Domain IV: Consulting role of the Internal Auditor (IA)


The objective of this module is to better prepare the participant to pass the Certification in Risk Management Assurance Exam by discussing and analyzing the technical dimensions of this domain while discussing techniques to best manage multiple-choice questions. 


Included are discussions of the skill requirements of a CRMA to:

A. Facilitate identification and evaluation of risks


B. Coach management in responding to risks


C. Coordinate risk management activities


D. Consolidate reporting on risks


E. Maintain and develop the risk management framework


F. Advocate for the establishment of risk management


G. Develop risk management strategy for board approval







The 1999 IIA Standards states that each internal audit organization should define both assurance and consulting services in terms of what is appropriate for their own organization, and those definitions should be formal and published in the internal audit charter.

The IIA Standards clearly identify the opportunity for internal audit to increase its contribution to the success of an organization by using consulting to add value and improve an organization’s operation in a consulting


“Internal auditing is a …consulting activity designed to add value and improve an organization's operations. …”

Source: 1999 IIA Standards from




The auditor as a consultant has long been debated.  The question is, should internal auditors act as consultants or not?  In practice, some audit departments say “no” and some say “yes”.  In addition to further complicate this debate the need or opportunity for internal auditors to act as consultants changes with the needs of the business. Therefore, at any one point in time, an audit department that says “yes” may at another time say “no”.  An audit department that at one point in time that says “no” may at another time say “yes”.  This change in opinion is most often a result of business needs and leadership.

Therefore, with all this confusion, it is probably best to understand what internal auditors actually do, what consultants do, and how the professional practices from the Institute of Internal Auditors provide guidance.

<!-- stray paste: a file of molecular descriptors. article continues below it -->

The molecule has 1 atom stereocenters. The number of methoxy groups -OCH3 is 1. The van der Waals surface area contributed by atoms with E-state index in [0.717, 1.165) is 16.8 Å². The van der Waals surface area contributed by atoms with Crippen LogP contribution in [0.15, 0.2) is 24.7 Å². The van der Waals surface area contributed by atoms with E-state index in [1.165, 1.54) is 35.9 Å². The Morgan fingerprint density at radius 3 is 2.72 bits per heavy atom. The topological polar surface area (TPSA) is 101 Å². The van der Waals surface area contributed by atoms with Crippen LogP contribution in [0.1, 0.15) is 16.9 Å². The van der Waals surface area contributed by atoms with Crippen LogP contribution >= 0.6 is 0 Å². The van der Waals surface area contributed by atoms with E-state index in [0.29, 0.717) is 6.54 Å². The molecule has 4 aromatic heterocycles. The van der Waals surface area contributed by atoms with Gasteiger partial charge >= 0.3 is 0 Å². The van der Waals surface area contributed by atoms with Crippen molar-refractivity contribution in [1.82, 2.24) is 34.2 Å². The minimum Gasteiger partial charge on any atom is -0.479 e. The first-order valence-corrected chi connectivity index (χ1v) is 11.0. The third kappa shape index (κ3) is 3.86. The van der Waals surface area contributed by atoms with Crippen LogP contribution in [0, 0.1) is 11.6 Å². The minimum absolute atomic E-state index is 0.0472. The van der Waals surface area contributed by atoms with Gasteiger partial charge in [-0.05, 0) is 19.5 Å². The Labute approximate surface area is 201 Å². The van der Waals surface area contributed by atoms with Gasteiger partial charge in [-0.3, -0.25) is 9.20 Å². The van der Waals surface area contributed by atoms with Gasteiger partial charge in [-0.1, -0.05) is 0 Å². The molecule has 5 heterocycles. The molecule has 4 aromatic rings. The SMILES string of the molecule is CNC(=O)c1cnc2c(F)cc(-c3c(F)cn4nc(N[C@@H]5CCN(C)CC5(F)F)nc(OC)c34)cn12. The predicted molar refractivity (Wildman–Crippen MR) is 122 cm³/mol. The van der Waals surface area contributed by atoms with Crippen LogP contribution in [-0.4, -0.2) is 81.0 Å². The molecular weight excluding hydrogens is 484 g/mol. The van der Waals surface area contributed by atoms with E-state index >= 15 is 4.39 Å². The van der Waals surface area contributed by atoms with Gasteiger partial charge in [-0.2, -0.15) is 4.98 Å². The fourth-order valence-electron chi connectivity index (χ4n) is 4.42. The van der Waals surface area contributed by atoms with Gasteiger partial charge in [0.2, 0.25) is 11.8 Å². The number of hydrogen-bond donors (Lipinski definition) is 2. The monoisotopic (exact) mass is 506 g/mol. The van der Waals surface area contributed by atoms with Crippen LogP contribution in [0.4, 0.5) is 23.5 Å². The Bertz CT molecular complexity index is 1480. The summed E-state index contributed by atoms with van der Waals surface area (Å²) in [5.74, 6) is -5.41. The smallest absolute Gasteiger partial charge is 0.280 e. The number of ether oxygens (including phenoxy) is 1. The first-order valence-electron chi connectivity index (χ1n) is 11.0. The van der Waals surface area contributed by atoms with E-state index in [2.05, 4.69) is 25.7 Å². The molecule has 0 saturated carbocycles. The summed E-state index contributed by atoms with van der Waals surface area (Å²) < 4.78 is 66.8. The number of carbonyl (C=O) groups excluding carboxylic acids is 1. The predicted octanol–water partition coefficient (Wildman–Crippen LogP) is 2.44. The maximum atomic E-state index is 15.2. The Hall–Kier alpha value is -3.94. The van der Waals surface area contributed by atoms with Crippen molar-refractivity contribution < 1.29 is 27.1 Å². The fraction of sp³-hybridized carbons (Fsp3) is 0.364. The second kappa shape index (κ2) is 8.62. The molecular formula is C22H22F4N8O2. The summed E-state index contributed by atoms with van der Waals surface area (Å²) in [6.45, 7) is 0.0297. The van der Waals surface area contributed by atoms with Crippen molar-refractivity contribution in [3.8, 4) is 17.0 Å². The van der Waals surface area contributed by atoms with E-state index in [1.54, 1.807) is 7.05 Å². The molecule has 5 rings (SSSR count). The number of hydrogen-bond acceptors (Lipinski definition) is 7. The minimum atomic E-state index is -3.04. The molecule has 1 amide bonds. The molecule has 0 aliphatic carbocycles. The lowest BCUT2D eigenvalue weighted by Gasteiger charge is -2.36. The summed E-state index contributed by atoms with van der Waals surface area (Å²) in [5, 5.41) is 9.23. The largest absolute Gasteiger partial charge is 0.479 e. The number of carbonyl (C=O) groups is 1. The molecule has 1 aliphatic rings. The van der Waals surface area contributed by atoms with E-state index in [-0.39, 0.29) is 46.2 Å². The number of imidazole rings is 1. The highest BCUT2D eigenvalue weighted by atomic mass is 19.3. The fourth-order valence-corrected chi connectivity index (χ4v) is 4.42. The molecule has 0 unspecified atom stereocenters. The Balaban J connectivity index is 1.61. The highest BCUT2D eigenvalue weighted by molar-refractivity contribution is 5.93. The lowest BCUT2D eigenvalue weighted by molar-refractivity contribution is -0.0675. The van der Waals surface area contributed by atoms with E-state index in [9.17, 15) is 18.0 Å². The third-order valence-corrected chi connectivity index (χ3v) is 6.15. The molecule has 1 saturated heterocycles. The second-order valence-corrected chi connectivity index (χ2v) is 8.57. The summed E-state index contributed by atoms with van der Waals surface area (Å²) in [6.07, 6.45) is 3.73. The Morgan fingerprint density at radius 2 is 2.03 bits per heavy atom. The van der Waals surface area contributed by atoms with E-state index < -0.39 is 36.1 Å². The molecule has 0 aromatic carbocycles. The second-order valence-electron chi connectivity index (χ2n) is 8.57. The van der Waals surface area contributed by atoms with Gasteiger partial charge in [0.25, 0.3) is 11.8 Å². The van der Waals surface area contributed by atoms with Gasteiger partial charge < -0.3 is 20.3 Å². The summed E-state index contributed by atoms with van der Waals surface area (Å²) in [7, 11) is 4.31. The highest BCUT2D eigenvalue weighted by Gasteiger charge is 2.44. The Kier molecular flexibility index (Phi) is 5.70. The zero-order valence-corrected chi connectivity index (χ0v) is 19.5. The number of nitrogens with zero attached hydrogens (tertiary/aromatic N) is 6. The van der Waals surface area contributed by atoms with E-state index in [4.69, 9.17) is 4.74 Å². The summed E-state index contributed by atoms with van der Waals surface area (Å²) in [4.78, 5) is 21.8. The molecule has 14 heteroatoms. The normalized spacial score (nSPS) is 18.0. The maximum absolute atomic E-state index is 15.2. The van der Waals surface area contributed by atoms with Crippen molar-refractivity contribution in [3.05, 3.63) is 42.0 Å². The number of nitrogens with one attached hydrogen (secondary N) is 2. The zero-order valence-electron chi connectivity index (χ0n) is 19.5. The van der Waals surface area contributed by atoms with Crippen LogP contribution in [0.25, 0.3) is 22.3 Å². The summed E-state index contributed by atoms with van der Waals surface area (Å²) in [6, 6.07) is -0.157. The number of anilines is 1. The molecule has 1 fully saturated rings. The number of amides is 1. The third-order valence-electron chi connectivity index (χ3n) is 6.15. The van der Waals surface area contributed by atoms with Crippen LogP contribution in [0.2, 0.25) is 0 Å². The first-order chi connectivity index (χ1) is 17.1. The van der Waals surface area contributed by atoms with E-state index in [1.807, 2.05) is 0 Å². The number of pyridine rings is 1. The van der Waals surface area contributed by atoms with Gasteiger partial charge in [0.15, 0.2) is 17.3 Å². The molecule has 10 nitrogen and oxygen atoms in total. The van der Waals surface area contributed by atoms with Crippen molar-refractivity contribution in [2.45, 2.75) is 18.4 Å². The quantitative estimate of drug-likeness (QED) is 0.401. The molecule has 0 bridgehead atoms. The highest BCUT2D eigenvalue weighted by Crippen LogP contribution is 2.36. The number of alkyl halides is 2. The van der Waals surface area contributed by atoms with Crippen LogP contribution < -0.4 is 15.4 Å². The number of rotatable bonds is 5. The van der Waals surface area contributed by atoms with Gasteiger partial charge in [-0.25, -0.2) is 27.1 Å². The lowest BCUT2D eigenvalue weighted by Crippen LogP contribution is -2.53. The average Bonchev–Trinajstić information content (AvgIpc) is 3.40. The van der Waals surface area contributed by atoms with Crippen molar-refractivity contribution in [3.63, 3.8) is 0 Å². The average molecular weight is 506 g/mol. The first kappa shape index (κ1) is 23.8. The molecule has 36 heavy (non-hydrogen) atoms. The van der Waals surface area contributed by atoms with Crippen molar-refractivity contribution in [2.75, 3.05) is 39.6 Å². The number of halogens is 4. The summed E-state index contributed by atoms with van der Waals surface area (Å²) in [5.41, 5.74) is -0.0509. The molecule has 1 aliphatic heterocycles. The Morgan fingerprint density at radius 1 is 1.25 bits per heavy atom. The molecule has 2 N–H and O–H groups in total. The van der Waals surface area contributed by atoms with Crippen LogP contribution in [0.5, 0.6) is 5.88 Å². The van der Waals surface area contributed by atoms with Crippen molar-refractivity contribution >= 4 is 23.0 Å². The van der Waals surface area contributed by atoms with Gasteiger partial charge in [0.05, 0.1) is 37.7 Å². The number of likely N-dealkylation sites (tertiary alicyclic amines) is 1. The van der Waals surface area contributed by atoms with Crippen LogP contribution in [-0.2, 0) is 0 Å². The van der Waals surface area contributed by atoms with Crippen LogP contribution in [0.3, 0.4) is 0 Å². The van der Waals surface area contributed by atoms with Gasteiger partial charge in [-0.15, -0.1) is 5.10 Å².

This definition is sometimes difficult because each person seems to have a definition of consultant based on that person’s business and personal experience.  This definition is also difficult because of the many types of consultants including those making a small hourly wage, those making 100s of dollar an hour, those working for major firms, those working for small organization, self-employed individuals, and a seemly endless number of variations of these.

To discuss the consulting role of the internal auditor related to risk management it is important to define what a consultant is and what a consultant does.  Then a comparison can be made between an auditor and a consultant.  Taking an increased involvement in risk management does not imply that the internal auditor abandons auditing but that they increase their opportunities and the benefits to the clients by increasing their use of consulting skills.  One approach to define a consultant is to use a dictionary that contains the following definition.


Dictionary definition of consultant

“ … one who offers professional advice or professional products … “


Using this definition it is clear that internal auditors are already acting as consultants as the only purpose of internal audit is to provide professional advice and products (like audits and other services) to the organization.  Providing advice related to risk management is to continue to provide that advice and those services or to expand the internal audit role further.




Internal audit’s in-depth knowledge of internal controls has created excellent opportunities for internal audit to provide education or training to all levels of an organization from the board of director to direct supervisor about many of the features of risk management including services that internal audit can provide.  These services are available because the fact that internal audits are performed throughout an organization providing unique views of risk gained from a history of audits in all of the many areas of an organization.

Consulting Role of the Internal Auditor (IA)

4.2  The risk formula to determine the probability of a control failure is:

1.      modified annual loss expectancy

2.      annual loss expectancy

3.      direct probably estimate

4.       modified risk versus control failure probability




Answer 1 is the correct answer.  First, answer 4 can be eliminated.  Although it may sound relative to risk assessment and this question it is just a set of random words.  Of the three remaining answers answer 1 the modified annual loss expectancy is the correct answer and the formula that will help determine the probability of a control failure.